answered 29 May '13, 23:29

mrEEde2's gravatar image

accept rate: 20%

i think this article is most insightful and relevant to the issue.

I guess the double SYN packet is the root cause and what makes things cascade, we will need to investigate it

(30 May '13, 11:38) RomanM

The same issued was discussed in a Oracle Forum thread

good find!

is good according to RFC 793.

I doubt that! That's just a comment of one forum user, without any explanation why that would be O.K.

It's rather a bug, as also mentioned in the forum article. Unfortunately the link is dead. But if you search for the BUG ID, you'll find some information.

6972966 SYN-ACK-ACK is not handled properly when accepting connection from Linux client using HTTP benchmark

Anyway, is there any Solaris system involved?

(30 May '13, 12:11) Kurt Knochner ♦

The command to start the trace at the server was snoop. So this must be a solaris system.

(30 May '13, 22:57) mrEEde2

The double syn packet is not the root cause, it is a retransmission because the linux client didn't see a syn_ack within 3 secs. In total the http server didn't accept the new connection for 3.3 secs. This is the problem that needs to be investigated

(30 May '13, 23:12) mrEEde2

So you are saying that the double SYN is normal and is per the implementation of the linux stack ? It was odd to me because I know that a lot of network equipment will be suspicious of multiple SYN packets 'flooding' - hence the RST...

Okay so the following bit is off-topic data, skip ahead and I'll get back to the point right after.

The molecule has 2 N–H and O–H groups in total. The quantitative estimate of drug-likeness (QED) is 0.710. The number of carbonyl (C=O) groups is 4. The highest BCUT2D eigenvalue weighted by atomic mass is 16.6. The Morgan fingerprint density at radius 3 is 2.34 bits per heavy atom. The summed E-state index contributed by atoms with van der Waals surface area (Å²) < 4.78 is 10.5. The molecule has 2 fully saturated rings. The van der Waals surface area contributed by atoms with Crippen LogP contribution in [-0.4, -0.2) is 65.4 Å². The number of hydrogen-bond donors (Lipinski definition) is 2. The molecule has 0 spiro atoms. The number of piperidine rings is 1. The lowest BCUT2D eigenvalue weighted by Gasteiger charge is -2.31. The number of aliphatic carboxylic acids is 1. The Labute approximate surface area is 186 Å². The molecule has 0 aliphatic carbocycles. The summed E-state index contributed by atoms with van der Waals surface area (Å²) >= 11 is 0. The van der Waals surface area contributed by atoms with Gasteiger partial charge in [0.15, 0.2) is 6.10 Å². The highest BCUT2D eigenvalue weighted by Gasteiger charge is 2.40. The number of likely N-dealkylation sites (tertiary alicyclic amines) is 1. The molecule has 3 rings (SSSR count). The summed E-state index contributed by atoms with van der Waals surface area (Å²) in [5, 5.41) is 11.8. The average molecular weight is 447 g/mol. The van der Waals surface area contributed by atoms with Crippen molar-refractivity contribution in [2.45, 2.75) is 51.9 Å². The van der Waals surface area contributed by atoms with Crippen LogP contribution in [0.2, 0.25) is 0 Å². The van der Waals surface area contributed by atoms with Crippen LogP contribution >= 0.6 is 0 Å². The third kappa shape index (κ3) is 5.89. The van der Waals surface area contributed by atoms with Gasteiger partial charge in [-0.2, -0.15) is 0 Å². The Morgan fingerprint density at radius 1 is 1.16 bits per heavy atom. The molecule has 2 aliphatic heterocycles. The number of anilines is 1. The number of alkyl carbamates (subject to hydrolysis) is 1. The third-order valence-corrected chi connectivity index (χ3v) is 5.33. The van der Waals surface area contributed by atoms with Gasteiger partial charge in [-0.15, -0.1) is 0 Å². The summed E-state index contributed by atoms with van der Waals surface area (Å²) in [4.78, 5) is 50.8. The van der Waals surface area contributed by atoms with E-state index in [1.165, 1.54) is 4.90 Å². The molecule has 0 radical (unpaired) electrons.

(31 May '13, 07:56) RomanM

I know that a lot of network equipment will be suspicious of multiple SYN packets 'flooding'

no device I know of will block a second SYN (after a few seconds) as 'flooding', as that's just regular TCP retry mechanisms.

(31 May '13, 07:59) Kurt Knochner ♦

That's standard tcp behaviour: retransmit, when you don't get an ack within your retransmission timer. Later in the flow we can use the rtt measurement to adjust this but initially we have to take a guess. Linux uses 3 secs, which is far away from 'flooding'

(31 May '13, 08:03) mrEEde2
showing 5 of 7 show 2 more comments


Looks like Load balancer is not translating server ip address to virtual ip address when replying back to client. Assuming is the client,if you check ACK-RST packet which is 136 is having SIP: and DIP: normal case the DIP should be Load balancer IP a.k.a VIP which is is generated because somehow client didn't liked the previous packet it got and it failed to process it.One case is, It opened connection to LB ip but it got a response directly from server instead of LB ip. Is asymmetric flow triggered(Forward traffic hits LB-A and Reverse hit LB-B and LB-B instead of translation do a plain routing which will break the session)

"Then the client received a ACK (and not a SYN ACK as expected) from the server, which the server sent in replay to a SYN" I didn't get this part.

Why syn-ack is not expected?

SYN/SYN-ACK and ACK are must and should for any TCP Based communication right?How come client will send an ACK with out seeing SYN-ACK from server?

Better to wait for some expert analysis here. I am sure you will get.

answered 28 May '13, 15:08

krishnayeddula's gravatar image

accept rate: 6%

edited 28 May '13, 15:45


It looks as if the server ignores the first SYN packet and then answers with ACK (Frame #134).